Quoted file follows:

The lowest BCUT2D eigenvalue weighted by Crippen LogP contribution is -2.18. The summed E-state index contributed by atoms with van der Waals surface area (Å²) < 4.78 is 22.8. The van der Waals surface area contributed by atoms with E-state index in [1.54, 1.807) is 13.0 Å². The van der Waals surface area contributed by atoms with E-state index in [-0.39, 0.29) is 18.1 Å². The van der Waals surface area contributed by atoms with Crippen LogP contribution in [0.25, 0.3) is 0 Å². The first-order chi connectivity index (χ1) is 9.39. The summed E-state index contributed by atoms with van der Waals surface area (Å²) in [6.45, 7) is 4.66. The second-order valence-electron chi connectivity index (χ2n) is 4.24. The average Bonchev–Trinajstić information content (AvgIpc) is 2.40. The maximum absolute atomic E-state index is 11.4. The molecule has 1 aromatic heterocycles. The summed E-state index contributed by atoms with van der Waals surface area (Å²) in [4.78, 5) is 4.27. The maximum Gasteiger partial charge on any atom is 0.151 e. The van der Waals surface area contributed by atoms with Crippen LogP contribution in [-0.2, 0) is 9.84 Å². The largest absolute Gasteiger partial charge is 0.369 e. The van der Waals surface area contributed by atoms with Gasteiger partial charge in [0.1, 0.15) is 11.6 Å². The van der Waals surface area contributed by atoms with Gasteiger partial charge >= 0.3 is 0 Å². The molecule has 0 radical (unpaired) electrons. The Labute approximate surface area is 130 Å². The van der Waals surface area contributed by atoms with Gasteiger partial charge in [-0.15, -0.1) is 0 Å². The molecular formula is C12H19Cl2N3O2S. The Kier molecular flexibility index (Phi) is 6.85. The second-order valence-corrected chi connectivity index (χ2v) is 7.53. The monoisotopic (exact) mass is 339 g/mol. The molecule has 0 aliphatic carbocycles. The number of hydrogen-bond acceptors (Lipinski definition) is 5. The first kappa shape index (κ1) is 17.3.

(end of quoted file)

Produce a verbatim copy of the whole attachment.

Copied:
The lowest BCUT2D eigenvalue weighted by Crippen LogP contribution is -2.18. The summed E-state index contributed by atoms with van der Waals surface area (Å²) < 4.78 is 22.8. The van der Waals surface area contributed by atoms with E-state index in [1.54, 1.807) is 13.0 Å². The van der Waals surface area contributed by atoms with E-state index in [-0.39, 0.29) is 18.1 Å². The van der Waals surface area contributed by atoms with Crippen LogP contribution in [0.25, 0.3) is 0 Å². The first-order chi connectivity index (χ1) is 9.39. The summed E-state index contributed by atoms with van der Waals surface area (Å²) in [6.45, 7) is 4.66. The second-order valence-electron chi connectivity index (χ2n) is 4.24. The average Bonchev–Trinajstić information content (AvgIpc) is 2.40. The maximum absolute atomic E-state index is 11.4. The molecule has 1 aromatic heterocycles. The summed E-state index contributed by atoms with van der Waals surface area (Å²) in [4.78, 5) is 4.27. The maximum Gasteiger partial charge on any atom is 0.151 e. The van der Waals surface area contributed by atoms with Crippen LogP contribution in [-0.2, 0) is 9.84 Å². The largest absolute Gasteiger partial charge is 0.369 e. The van der Waals surface area contributed by atoms with Gasteiger partial charge in [0.1, 0.15) is 11.6 Å². The van der Waals surface area contributed by atoms with Gasteiger partial charge >= 0.3 is 0 Å². The molecule has 0 radical (unpaired) electrons. The Labute approximate surface area is 130 Å². The van der Waals surface area contributed by atoms with Gasteiger partial charge in [-0.15, -0.1) is 0 Å². The molecular formula is C12H19Cl2N3O2S. The Kier molecular flexibility index (Phi) is 6.85. The second-order valence-corrected chi connectivity index (χ2v) is 7.53. The monoisotopic (exact) mass is 339 g/mol. The molecule has 0 aliphatic carbocycles. The number of hydrogen-bond acceptors (Lipinski definition) is 5. The first kappa shape index (κ1) is 17.3.